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0answers
232 views

Why do erythrocytes have no MHC1 but platelets do?

Red blood cells do not have a considerable number of MHC1 through their membranes, and that's explained by them not having a nucleus. But why do platelets have MHC1s if they have no nucleus either? I ...
2
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1answer
116 views

Blood Group Notation

In a textbook, I encountered a notation used when writing blood groups down, which was "I" with the blood group type as a superscript. I was curious as to why the letter "I" is used in this notation ...
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0answers
3k views

Why women have high Erythrocyte sedimentation rate? [closed]

Why ESR (Erythrocyte sedimentation rate) 1. higher in women 2. increases with age 3. increases in pregnancy, infection, malignancies what I thought so far : since women are menstruating so there ...
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1answer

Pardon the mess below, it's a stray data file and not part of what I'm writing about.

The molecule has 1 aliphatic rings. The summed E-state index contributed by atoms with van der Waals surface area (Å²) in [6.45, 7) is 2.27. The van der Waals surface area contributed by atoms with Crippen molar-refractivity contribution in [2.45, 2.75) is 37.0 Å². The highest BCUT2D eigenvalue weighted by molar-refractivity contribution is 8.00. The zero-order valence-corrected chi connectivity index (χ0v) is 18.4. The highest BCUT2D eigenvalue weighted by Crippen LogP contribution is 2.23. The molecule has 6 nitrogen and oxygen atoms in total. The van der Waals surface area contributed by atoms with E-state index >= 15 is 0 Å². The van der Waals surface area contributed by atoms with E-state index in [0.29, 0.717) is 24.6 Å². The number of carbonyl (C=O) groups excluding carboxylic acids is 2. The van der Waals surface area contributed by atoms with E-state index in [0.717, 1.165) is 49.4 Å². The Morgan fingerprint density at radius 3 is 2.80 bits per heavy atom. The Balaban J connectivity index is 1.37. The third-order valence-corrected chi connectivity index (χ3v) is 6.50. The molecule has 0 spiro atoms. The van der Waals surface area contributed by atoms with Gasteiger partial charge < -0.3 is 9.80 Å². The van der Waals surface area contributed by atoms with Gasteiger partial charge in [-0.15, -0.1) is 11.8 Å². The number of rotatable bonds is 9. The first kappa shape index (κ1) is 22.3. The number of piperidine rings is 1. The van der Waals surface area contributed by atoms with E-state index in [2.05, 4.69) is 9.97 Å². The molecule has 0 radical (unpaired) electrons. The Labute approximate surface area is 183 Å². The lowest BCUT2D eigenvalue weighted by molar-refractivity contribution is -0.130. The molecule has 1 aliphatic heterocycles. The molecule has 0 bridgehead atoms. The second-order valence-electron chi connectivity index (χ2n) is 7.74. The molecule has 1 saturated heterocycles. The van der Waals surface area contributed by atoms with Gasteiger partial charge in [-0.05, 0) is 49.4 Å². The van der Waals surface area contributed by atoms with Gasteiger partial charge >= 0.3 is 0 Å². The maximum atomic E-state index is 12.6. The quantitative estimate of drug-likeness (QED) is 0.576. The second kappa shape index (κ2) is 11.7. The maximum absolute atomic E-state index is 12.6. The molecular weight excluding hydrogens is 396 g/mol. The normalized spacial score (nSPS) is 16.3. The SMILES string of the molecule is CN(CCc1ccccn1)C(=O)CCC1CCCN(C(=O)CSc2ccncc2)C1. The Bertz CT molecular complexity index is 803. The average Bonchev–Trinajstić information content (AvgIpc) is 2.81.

197 views

Meaning of red blood cell volume expansion

In the scientific papers about EPO I read RBC volume (mL) expansion. What is it? The volume of a single cell or the volume expansion (=that is the increase of the number of cells) caused by the EPO? ...
13
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1answer
9k views

Why does oxygen bind to hemoglobin in an specific angle?

There is an specific angle of the bond between oxygen and hemoglobin in lungs, which I don't know, but what interests me more is the question, why is it specific?
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35 views

What's the difference in roles of GATA-2 and BMI-1 in guiding Hematopietic cells?

I've discovered that hematopoietic cells become lineage-positive (Lin+) and go down the path of becoming lymphoblasts and myeloblasts, and that both BMI-1 and GATA-2 are transcription factors that ...
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1answer
234 views